British Consulate General,
720 N. Michigan Avenue,
October 2, 1957
The City of Chicago has a Department called the Commission on Human Relations which deals particularly with racial relations between white people and negroes. The Commission, which is a branch of the administration under the direction of the Mayor, publishes reports about once a month on racial conditions in Chicago. These are confidential to the recipients and for various reasons are practically never mentioned in the Press. They show regularly and consistently a story of racial troubles in mixed areas. The latest report which I have just received covers the period from July 21 to August 4. This report follows the usual pattern, but in view of the recent trouble in Arkansas and the impression given by many newspapers in the north, including those of Chicago, that this is purely a southern problem which does not exist here, I thought it might interest your Excellency to have a summary of this latest report by the Commission.
3. On Saturday, July 28, another negro group numbering about 100 had a picnic in Calumet Park. As in the previous week, they were attacked by about 100 white people who threw stones, bottles, etc. and also physically attacked the men, women and children. The police sent for reinforcements. According to the report of the police sergeant who was in charge of the detachment, the white mob finally increased to about 5,000 or 6,000. As squad cars entered the Park they were stoned by the white group. Further squad cars were sent and the police formed a wedge to break through the white crowd to reach the picnickers. Some of the police officers were shoved and stoned. The negroes were taken out of the Park In the police cars. The white crowd then turned on the automobiles which had been left in the Park by the negroes and damage was done to at least 14 of them, according to the sergeant’s report, at least 23 negroes were taken to hospital and five white men were arrested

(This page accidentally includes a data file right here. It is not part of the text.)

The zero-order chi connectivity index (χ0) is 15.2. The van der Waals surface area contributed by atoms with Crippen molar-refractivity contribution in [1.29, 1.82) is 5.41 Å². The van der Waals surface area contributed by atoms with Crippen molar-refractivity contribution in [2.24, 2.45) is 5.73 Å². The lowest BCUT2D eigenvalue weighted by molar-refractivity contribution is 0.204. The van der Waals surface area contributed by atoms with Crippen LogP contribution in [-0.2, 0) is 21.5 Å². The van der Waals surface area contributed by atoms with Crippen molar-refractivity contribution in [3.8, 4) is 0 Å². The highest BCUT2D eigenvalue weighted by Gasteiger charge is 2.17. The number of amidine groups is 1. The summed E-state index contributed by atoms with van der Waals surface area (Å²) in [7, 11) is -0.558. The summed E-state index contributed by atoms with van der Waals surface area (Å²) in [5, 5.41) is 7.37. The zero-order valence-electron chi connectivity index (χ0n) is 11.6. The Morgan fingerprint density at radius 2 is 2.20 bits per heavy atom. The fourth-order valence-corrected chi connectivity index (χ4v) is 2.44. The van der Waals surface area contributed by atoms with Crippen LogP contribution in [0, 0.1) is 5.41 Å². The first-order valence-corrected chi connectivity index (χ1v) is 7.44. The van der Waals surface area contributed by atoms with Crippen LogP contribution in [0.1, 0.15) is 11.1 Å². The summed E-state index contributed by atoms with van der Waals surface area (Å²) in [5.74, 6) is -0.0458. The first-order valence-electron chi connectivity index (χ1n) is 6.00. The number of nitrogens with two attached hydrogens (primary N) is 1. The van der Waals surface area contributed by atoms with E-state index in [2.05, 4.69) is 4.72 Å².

10. As far as I know, not a line about any of this trouble has appeared in any of the Chicago newspapers. The Executive Director of the Commission on Human Relations told me that this was because the newspapers had decided that publication of this kind of news might merely inflame further trouble. I also think that it is to some extent a holier-than-thou attitude on the part of the newspapers who spend a great deal of energy on criticising the south for their attitude to negroes.